|Source: Guardian Bradley Manning hearing -- live updates|
No one in either place cares what you think, but it may possibly relieve some of the intense anger you feel in response to habeas corpus being legislated away under the false pretense of making you safer. It's icing on the cake to have it signed into law by a faux constitutional law professor the 1% hope to scare you into voting for come November. Hey, Obama didn't invent indefinite detention. It's been in place since the outset of the war on terror.
NDAA also approved expenditures of $662 billion for military, including wars, next year. Polls indicate most Americans don't want war against Afghanistan, didn't want the U.S. doing business as NATO to attack Libya, and don't want more than about 6% of their taxes being spent on the military in any case. Current spending on military constitutes 57% of the pie. What's wrong with this picture?
|source: Waterville Morning Sentinel|
his hands were tied and he couldn't veto it. Just like they pretend Democrats oppose gutting social programs even as they agree to do so. These people are like abuse victims who make excuses for the abuser and return to him again and again and again. Some of them grow quite nasty lately as they can feel the 99% slip away from even a whisper of belief in the false dichotomy Punch and Judy show that national electoral politics have become.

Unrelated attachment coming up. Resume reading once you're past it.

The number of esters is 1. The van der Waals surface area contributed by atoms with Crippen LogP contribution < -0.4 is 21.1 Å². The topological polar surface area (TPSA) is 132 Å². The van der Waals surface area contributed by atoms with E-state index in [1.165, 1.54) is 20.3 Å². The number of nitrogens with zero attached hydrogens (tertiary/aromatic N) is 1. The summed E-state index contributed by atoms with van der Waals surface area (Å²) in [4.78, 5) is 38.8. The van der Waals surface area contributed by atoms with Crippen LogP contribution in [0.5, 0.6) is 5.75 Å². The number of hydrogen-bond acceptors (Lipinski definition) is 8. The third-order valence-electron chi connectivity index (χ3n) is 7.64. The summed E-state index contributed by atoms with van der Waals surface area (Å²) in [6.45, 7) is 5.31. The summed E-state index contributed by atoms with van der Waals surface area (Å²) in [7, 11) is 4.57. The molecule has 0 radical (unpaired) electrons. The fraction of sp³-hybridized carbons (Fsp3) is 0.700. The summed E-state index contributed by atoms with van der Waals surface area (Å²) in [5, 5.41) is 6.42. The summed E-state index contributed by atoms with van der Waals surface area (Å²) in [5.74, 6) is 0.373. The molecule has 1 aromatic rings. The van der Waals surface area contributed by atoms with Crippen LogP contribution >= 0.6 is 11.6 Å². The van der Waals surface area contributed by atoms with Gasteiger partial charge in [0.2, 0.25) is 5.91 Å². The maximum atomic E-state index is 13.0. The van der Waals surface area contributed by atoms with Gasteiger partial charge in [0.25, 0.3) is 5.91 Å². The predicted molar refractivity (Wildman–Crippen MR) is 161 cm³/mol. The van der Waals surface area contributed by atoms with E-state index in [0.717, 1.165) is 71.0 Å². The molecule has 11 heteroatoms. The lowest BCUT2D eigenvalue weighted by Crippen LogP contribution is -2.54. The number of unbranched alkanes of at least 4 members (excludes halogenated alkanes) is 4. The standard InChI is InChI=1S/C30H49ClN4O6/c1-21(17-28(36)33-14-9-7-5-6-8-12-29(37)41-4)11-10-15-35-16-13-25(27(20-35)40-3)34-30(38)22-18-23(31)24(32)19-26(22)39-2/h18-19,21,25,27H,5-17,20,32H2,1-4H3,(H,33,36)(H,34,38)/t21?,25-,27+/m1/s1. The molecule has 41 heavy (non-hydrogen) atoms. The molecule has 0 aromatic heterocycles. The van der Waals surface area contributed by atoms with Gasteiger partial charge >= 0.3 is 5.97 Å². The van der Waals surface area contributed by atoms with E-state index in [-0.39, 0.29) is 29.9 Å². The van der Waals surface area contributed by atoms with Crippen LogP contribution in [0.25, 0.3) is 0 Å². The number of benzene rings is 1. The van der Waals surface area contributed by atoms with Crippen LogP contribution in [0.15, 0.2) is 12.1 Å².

So let's not pretend that our voting or our phone calls do anything significant to resist the shredding of the constitution, or the bankrupting of the U.S. taxpayer on behalf of Lockheed Martin, et al.
The whole system would grind to a half in an instant if the 99% simply stopped cooperating to uphold it.
Whether they realize it or not, is another matter.
So here's what I'm going to do after making those futile calls. I'm going to get with others that are as concerned as I am, I'm going to listen to their ideas, and I'm going to do my homework on the effective use of nonviolent methods (Gene Sharp documentary Dec. 18 free at SPACE gallery in Portland 7pm).
I'm going to keep working as a citizen journalist to the extent of my abilities. I'm going to watch and share the "Collateral Murder" video from Iraq, the one Bradley is accused of leaking, plus more revelations from Iraq as the ghastly first phase of its subjugation draws to a close.
Citizen journalism is what we depend on now for news. If not for a tweet, how would I know and rejoice that yesterday someone in the courtroom called out "Bradley Manning is a hero!".
If I'm indefinitely detained for speaking out? So be it. We are all Bradley Manning. (Contribute to Manning's defense fund here.)